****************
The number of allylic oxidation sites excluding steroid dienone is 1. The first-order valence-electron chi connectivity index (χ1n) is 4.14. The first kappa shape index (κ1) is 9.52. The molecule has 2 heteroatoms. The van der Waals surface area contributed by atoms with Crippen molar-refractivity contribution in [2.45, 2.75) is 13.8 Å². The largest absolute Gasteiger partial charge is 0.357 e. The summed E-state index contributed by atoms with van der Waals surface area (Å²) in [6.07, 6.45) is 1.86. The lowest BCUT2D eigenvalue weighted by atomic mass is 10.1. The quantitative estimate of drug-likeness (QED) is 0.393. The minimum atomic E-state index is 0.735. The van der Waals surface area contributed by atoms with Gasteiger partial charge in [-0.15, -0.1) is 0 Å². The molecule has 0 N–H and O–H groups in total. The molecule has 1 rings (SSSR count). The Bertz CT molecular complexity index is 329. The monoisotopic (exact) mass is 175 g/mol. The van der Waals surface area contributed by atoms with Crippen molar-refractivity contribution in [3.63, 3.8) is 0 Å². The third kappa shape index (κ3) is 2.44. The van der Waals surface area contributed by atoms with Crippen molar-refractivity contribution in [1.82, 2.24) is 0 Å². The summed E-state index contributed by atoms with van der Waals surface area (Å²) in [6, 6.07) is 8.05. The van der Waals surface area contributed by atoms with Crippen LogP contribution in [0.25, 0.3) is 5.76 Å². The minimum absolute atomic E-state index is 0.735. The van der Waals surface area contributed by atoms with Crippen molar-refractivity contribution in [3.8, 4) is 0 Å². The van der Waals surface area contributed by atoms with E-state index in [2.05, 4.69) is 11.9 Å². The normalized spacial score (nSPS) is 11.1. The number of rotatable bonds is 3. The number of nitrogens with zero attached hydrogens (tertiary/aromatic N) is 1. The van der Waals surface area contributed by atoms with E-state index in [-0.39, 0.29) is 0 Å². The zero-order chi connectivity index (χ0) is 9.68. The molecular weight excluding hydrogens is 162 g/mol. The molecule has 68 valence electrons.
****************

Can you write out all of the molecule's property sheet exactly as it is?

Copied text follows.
The number of allylic oxidation sites excluding steroid dienone is 1. The first-order valence-electron chi connectivity index (χ1n) is 4.14. The first kappa shape index (κ1) is 9.52. The molecule has 2 heteroatoms. The van der Waals surface area contributed by atoms with Crippen molar-refractivity contribution in [2.45, 2.75) is 13.8 Å². The largest absolute Gasteiger partial charge is 0.357 e. The summed E-state index contributed by atoms with van der Waals surface area (Å²) in [6.07, 6.45) is 1.86. The lowest BCUT2D eigenvalue weighted by atomic mass is 10.1. The quantitative estimate of drug-likeness (QED) is 0.393. The minimum atomic E-state index is 0.735. The van der Waals surface area contributed by atoms with Gasteiger partial charge in [-0.15, -0.1) is 0 Å². The molecule has 0 N–H and O–H groups in total. The molecule has 1 rings (SSSR count). The Bertz CT molecular complexity index is 329. The monoisotopic (exact) mass is 175 g/mol. The van der Waals surface area contributed by atoms with Crippen molar-refractivity contribution in [3.63, 3.8) is 0 Å². The third kappa shape index (κ3) is 2.44. The van der Waals surface area contributed by atoms with Crippen molar-refractivity contribution in [1.82, 2.24) is 0 Å². The summed E-state index contributed by atoms with van der Waals surface area (Å²) in [6, 6.07) is 8.05. The van der Waals surface area contributed by atoms with Crippen LogP contribution in [0.25, 0.3) is 5.76 Å². The minimum absolute atomic E-state index is 0.735. The van der Waals surface area contributed by atoms with Crippen molar-refractivity contribution in [3.8, 4) is 0 Å². The van der Waals surface area contributed by atoms with E-state index in [2.05, 4.69) is 11.9 Å². The normalized spacial score (nSPS) is 11.1. The number of rotatable bonds is 3. The number of nitrogens with zero attached hydrogens (tertiary/aromatic N) is 1. The van der Waals surface area contributed by atoms with E-state index in [-0.39, 0.29) is 0 Å². The zero-order chi connectivity index (χ0) is 9.68. The molecular weight excluding hydrogens is 162 g/mol. The molecule has 68 valence electrons.